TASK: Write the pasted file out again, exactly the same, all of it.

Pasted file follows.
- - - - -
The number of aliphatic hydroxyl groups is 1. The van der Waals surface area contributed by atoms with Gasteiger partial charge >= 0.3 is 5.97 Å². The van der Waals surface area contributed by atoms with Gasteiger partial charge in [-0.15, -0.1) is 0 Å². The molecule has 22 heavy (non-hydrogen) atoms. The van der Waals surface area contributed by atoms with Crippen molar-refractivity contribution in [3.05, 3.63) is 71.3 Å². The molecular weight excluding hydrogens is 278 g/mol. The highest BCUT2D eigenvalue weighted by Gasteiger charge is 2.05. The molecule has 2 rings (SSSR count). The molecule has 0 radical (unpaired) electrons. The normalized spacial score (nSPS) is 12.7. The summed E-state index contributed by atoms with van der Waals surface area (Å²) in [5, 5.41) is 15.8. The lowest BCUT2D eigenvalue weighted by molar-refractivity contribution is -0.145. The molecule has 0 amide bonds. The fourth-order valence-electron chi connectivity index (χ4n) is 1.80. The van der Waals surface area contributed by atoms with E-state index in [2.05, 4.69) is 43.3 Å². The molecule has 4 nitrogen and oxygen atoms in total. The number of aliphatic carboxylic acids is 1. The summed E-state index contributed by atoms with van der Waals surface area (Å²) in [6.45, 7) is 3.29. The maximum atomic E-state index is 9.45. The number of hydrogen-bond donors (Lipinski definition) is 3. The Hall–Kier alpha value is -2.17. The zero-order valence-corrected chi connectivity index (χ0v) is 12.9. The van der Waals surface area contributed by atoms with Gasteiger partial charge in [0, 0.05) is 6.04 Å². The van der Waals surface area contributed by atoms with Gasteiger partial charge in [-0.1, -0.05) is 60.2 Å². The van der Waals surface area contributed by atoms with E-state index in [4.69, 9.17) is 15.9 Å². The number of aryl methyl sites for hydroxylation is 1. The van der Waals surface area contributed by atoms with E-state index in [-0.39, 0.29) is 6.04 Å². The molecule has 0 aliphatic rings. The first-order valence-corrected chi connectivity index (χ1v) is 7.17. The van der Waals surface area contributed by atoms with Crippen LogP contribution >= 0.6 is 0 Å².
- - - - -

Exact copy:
The number of aliphatic hydroxyl groups is 1. The van der Waals surface area contributed by atoms with Gasteiger partial charge >= 0.3 is 5.97 Å². The van der Waals surface area contributed by atoms with Gasteiger partial charge in [-0.15, -0.1) is 0 Å². The molecule has 22 heavy (non-hydrogen) atoms. The van der Waals surface area contributed by atoms with Crippen molar-refractivity contribution in [3.05, 3.63) is 71.3 Å². The molecular weight excluding hydrogens is 278 g/mol. The highest BCUT2D eigenvalue weighted by Gasteiger charge is 2.05. The molecule has 2 rings (SSSR count). The molecule has 0 radical (unpaired) electrons. The normalized spacial score (nSPS) is 12.7. The summed E-state index contributed by atoms with van der Waals surface area (Å²) in [5, 5.41) is 15.8. The lowest BCUT2D eigenvalue weighted by molar-refractivity contribution is -0.145. The molecule has 0 amide bonds. The fourth-order valence-electron chi connectivity index (χ4n) is 1.80. The van der Waals surface area contributed by atoms with E-state index in [2.05, 4.69) is 43.3 Å². The molecule has 4 nitrogen and oxygen atoms in total. The number of aliphatic carboxylic acids is 1. The summed E-state index contributed by atoms with van der Waals surface area (Å²) in [6.45, 7) is 3.29. The maximum atomic E-state index is 9.45. The number of hydrogen-bond donors (Lipinski definition) is 3. The Hall–Kier alpha value is -2.17. The zero-order valence-corrected chi connectivity index (χ0v) is 12.9. The van der Waals surface area contributed by atoms with Gasteiger partial charge in [0, 0.05) is 6.04 Å². The van der Waals surface area contributed by atoms with Gasteiger partial charge in [-0.1, -0.05) is 60.2 Å². The van der Waals surface area contributed by atoms with E-state index in [4.69, 9.17) is 15.9 Å². The number of aryl methyl sites for hydroxylation is 1. The van der Waals surface area contributed by atoms with E-state index in [-0.39, 0.29) is 6.04 Å². The molecule has 0 aliphatic rings. The first-order valence-corrected chi connectivity index (χ1v) is 7.17. The van der Waals surface area contributed by atoms with Crippen LogP contribution >= 0.6 is 0 Å².